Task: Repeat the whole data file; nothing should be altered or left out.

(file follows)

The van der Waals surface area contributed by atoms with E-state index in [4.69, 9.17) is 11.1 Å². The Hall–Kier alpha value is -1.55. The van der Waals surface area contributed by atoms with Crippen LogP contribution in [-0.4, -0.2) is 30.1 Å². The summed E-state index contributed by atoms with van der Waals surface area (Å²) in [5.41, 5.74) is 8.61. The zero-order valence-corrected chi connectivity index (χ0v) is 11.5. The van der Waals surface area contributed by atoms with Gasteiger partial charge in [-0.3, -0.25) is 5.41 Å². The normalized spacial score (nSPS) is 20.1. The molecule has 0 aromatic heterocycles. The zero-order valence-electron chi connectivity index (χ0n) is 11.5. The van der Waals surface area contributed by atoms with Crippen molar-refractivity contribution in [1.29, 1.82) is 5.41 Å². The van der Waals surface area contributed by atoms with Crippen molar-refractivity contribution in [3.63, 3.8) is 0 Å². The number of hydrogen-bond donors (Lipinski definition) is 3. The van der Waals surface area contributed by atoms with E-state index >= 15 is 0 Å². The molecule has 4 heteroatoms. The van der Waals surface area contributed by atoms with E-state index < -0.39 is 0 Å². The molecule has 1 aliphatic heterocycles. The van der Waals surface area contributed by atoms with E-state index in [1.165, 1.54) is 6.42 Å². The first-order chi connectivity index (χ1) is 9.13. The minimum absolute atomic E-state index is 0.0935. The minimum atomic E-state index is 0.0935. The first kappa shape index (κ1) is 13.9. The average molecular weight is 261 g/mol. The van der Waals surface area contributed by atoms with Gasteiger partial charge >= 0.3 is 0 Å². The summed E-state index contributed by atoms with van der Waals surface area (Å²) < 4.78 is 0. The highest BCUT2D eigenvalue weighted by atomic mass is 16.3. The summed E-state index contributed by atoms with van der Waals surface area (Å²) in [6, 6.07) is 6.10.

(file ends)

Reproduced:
The van der Waals surface area contributed by atoms with E-state index in [4.69, 9.17) is 11.1 Å². The Hall–Kier alpha value is -1.55. The van der Waals surface area contributed by atoms with Crippen LogP contribution in [-0.4, -0.2) is 30.1 Å². The summed E-state index contributed by atoms with van der Waals surface area (Å²) in [5.41, 5.74) is 8.61. The zero-order valence-corrected chi connectivity index (χ0v) is 11.5. The van der Waals surface area contributed by atoms with Gasteiger partial charge in [-0.3, -0.25) is 5.41 Å². The normalized spacial score (nSPS) is 20.1. The molecule has 0 aromatic heterocycles. The zero-order valence-electron chi connectivity index (χ0n) is 11.5. The van der Waals surface area contributed by atoms with Crippen molar-refractivity contribution in [1.29, 1.82) is 5.41 Å². The van der Waals surface area contributed by atoms with Crippen molar-refractivity contribution in [3.63, 3.8) is 0 Å². The number of hydrogen-bond donors (Lipinski definition) is 3. The van der Waals surface area contributed by atoms with E-state index >= 15 is 0 Å². The molecule has 4 heteroatoms. The van der Waals surface area contributed by atoms with E-state index < -0.39 is 0 Å². The molecule has 1 aliphatic heterocycles. The van der Waals surface area contributed by atoms with E-state index in [1.165, 1.54) is 6.42 Å². The first-order chi connectivity index (χ1) is 9.13. The minimum absolute atomic E-state index is 0.0935. The minimum atomic E-state index is 0.0935. The first kappa shape index (κ1) is 13.9. The average molecular weight is 261 g/mol. The van der Waals surface area contributed by atoms with Gasteiger partial charge >= 0.3 is 0 Å². The summed E-state index contributed by atoms with van der Waals surface area (Å²) < 4.78 is 0. The highest BCUT2D eigenvalue weighted by atomic mass is 16.3. The summed E-state index contributed by atoms with van der Waals surface area (Å²) in [6, 6.07) is 6.10.